[0004] Although, as noted above, spell checkers normally provide several alternative suggestions to the user, it can be difficult for the user to determine which spelling is correct. If the user is unsure about the correct spelling after viewing the suggestions of the spell checker, the user typically has no choice but to leave the word as originally spelled, guess as to which suggested alternative spelling to select, or consult another reference such as a dictionary to confirm the correct spelling of the word. Clearly, none of these options are very attractive in that the first two may result in the user's document containing a misspelled word and the third is time-consuming or may not even be feasible where the user does not have access to an appropriate reference. Where the user feels relatively sure about the original spelling of a word and decides to add the word to the spell checker word database, the user risks repeating the same spelling mistake over and over if he or she was incorrect as to the spelling of the word.

[0005] To alleviate the limitations of conventional spell checkers such as those used in word processing and email programs, Internet-based spell checkers have been created that can be accessed online. Although these spell checkers are more dynamic in that their word databases can be updated by the service provider as new words are coined, limitations to their effectiveness exist. For instance, if a new term is used in a document that has not yet been stored in the word database, the spell checker may incorrectly identify the word as being misspelled. In addition, even where the word is not new, the user may still be unsure about the correct spelling of the word after being presented with the spell checker suggestions. Finally, the utility of any known spell checker, either off line or online, is limited by the various words that it has stored in the word database.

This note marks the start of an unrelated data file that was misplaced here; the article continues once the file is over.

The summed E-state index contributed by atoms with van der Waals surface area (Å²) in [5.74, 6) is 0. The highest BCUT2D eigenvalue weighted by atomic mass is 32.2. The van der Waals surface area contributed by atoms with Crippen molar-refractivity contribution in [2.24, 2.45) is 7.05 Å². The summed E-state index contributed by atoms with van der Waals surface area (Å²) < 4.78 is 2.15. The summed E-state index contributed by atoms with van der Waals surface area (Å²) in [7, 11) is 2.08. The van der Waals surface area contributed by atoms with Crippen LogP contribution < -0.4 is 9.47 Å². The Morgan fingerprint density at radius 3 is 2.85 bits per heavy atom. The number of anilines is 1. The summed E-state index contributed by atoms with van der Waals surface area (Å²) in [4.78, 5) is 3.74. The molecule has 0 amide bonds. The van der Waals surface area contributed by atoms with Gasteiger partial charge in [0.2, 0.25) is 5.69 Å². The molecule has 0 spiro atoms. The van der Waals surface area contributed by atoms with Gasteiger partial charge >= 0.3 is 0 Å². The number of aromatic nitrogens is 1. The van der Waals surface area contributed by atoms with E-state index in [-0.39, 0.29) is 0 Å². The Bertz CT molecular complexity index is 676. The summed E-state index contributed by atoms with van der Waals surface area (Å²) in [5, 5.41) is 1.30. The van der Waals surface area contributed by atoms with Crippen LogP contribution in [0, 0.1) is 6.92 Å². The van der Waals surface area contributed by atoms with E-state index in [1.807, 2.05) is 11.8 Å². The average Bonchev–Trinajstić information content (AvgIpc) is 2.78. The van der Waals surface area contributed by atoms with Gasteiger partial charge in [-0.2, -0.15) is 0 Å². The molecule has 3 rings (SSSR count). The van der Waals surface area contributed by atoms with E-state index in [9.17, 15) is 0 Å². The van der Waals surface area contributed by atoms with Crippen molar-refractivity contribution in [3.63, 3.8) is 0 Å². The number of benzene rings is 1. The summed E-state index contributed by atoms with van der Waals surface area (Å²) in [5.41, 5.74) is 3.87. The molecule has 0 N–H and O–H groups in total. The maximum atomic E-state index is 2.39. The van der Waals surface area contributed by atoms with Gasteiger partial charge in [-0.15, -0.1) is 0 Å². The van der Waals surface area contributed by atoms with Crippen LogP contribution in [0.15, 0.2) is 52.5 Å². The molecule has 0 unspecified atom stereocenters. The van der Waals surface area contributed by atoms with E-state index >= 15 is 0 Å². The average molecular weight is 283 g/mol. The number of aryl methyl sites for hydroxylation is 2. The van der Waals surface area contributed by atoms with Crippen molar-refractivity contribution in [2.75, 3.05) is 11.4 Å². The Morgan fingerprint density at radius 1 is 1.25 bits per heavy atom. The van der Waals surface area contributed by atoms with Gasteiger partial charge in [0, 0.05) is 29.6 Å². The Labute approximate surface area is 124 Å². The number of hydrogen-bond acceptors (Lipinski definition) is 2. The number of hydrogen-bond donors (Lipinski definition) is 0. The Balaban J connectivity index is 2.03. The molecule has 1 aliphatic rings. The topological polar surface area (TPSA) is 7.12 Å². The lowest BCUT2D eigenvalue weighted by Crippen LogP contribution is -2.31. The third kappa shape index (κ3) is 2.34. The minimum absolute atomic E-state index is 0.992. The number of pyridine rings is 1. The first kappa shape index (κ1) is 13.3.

[0006] From the foregoing, it can be appreciated that it would be desirable to have a system and method for checking the spelling of words that avoids one or more of the drawbacks identified above.

SUMMARY OF THE INVENTION

[0007] The present disclosure relates to a method for checking the spelling of words. The method comprises the steps of identifying an unfamiliar word, generating at least one alternative spelling of the unfamiliar word to create a word variant, providing the unfamiliar word and the at least one word variant to a search engine configured to search for a frequency of use of the unfamiliar word and the at least one word variant, and presenting the results of the word search to the user.

[0008] The disclosure also relates to a system for checking the spelling of words. The system comprises means for identifying an unfamiliar word, means for generating at least one alternative spelling of the unfamiliar word to create a word variant, means for providing the unfamiliar word and the at least one word variant to a search engine configured to search for a frequency of use of the unfamiliar word and the at least one word variant, and means for presenting the results of the word search to the user.